Friday, October 7, 2016

Would Single-Sales Alcohol Ban Keep Plainfield Cleaner?

After hearing the disappointment of city residents who cleaned up trash only to find more just a day later, I wondered whether a ban on selling single containers of beer or alcohol would help. Much of the trash seems to be empty cans and bottles from public drinking.

New Jersey municipalities have a lot of power over beer and alcohol sales, ranging from setting hours of operation for liquor stores to outright bans on all sales of alcohol. A restriction on single-container sales would no doubt put a dent in revenues at neighborhood liquor stores, but might prevent the all-day drinking at train stations that undoes the work of volunteer cleanup campaigns..

Resident Timothy Priano expressed frustration at Monday's City Council meeting over the chronic problem of trash at the train stations. He and other Queen City Pride volunteers cleaned up around the Netherwood station Sunday, and Councilman Barry Goode led a neighborhood cleanup Saturday at Clinton Avenue and West Front Street. Priano called for increased police patrols at the train stations, but NJ Transit is actually in charge of the stations. Still, Police Director Carl Riley said city police responded over 100 times to problems at the main station downtown and 70 times to the Netherwood station. He said police have picked up intoxicated individuals, but must take the most severely impaired to hospitals to be treated for possible alcohol poisoning.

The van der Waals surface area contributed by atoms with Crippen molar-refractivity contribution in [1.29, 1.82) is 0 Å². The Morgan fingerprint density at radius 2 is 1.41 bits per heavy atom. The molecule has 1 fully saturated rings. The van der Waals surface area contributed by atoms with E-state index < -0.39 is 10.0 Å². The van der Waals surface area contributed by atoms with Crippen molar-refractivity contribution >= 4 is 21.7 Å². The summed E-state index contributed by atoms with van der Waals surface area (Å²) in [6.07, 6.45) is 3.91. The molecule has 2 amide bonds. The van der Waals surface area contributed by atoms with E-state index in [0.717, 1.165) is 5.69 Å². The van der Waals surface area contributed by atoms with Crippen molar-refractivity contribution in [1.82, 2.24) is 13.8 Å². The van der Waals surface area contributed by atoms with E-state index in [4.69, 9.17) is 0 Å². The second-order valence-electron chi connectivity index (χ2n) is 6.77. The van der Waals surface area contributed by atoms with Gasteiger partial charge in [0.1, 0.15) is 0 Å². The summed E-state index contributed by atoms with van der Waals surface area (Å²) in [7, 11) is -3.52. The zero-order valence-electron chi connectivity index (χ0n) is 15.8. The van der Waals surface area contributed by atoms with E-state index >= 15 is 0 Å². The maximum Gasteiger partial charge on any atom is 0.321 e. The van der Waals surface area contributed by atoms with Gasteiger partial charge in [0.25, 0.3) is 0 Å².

(A ban on single sales was not mentioned Monday, it was just a thought of mine later,)

Priano also asked about a NJ Clean Communities grant to Plainfield, which is passed to the Plainfield Municipal Utilities Authority for cleaning up business districts in the city. Finance Director Ron West said a prior council approved turning the grant money over to the PMUA and promised to research it. The 2016 grant was $85,719.58.

Here is Queen City Pride's message about Sunday's cleanup:

What an amazing weekend of our neighbors that came out and joined in both Clean-ups in our Queen City

A little love and caring goes a long way, people do smile when they see you out in the streets, chasing plastic bags, cutting weeds and making everything looks nice and shiny.

We will leave it up to Councilman Barry N Goode to report on the amount of trash that Saturday produced and give us a proper account of the hands that were walking the streets to make Ward 4 sparkle up and down West 7th Street, West Front Street, Clinton Avenue and Grant Avenue.